That should frankly be consideration No. 1: How is your recently single friend doing? If the relationship was long or the breakup rocky, regardless of where you stand with their ex, it’s probably kind to cool it on social media interaction—out of respect for your friend. Especially if said ex identifies with a gender to which you’re attracted. Don’t be tacky.
Though I have been tacky myself. I’ve hung on to friends’ exes on Instagram for pretty bad reasons, namely if I thought they could give me a leg up with my career. In hindsight, I recognize my continued likes exchange with friends’ partners past their relationship was problematic and not the tightest friend move. Even if they boast really grade-A posts on the ‘gram, your allegiance and support to your friend first should be clear. If mashing that like button on a friend’s ex’s image of a pile French toast fresh from the breakup would make your friend’s stomach churn, is it worth it for you to do that? We’ve all been through extra crappy breakups and know how those feelings of betrayal can singe. It’s 2017, and the internet has plenty of French toast content for you to enjoy that doesn’t come from people who put your friends’ hearts through the shredder.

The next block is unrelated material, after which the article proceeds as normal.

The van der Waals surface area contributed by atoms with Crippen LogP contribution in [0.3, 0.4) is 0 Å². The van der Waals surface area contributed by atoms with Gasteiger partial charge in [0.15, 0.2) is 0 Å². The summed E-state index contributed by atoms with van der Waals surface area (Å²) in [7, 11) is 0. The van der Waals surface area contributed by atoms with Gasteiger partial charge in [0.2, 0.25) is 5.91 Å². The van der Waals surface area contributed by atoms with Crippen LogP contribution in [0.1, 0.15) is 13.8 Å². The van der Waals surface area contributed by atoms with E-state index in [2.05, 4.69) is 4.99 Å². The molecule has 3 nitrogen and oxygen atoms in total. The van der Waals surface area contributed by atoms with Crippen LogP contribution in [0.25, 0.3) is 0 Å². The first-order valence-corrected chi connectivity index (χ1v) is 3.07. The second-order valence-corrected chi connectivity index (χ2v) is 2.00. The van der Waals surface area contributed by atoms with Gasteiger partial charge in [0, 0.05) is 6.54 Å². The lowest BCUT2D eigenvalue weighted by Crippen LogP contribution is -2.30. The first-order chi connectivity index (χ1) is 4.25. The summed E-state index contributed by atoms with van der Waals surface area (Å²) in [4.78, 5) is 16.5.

Keep in mind said friends’ ex may not continue following you out of your brilliant, curated feed. They could be following to keep tabs on their ex, your friend. Recently, hours before lifting off on a tropical girlfriends’ vacation, my travel companion’s volatile ex followed me on Instagram, two months after their split. I know he wasn’t subscribing to see my mug hovering over tacos. Feel free to block these people. You don’t need ‘em! And they can find creative avenues for their research.
Similarly, it can be helpful to pseudo-passively continue following friends’ exes, should an emergency arise. Another pal, Katie, says she always keeps following friends’ exes in case said friend blocked them “but wants to stalk them. Girl Scout loyalty badge unlocked.” And how.
Occasionally you forge a legitimate bond with a friend’s partner, one that could outlive the romantic one that brought them into your peripheral. To unfollow this person post-split could feel a little cruel, like cheapening the courtesies and warmth extended during the relationship. So don’t (again, assuming the breakup wasn’t rooted in something truly vile like emotional or repeated physical infidelity) stress over that, but do measure your like reflexes till everything calms. And for the love of stretchy pants, there are instances in which it’s never acceptable to like a friends’ exes’ posts—when they fall into one of two categories: a selfie of said ex doing something unremarkable (in their home, with a normal-looking bowl of cereal, etc.) or said ex’s new current. Following a friend’s ex on the ‘gram may not be savage, but validating such content sure is.
A good general rule of thumb is a swift unfollow (most adult folks should register the move as “not personal”) or to keep following but keep unenthusiastic. Like I said before, there’s plenty of superior French toast content available. Outsource in a way that legitimizes your friends’ feelings and experiences. At the end of the day, they’re the true follow-back you need.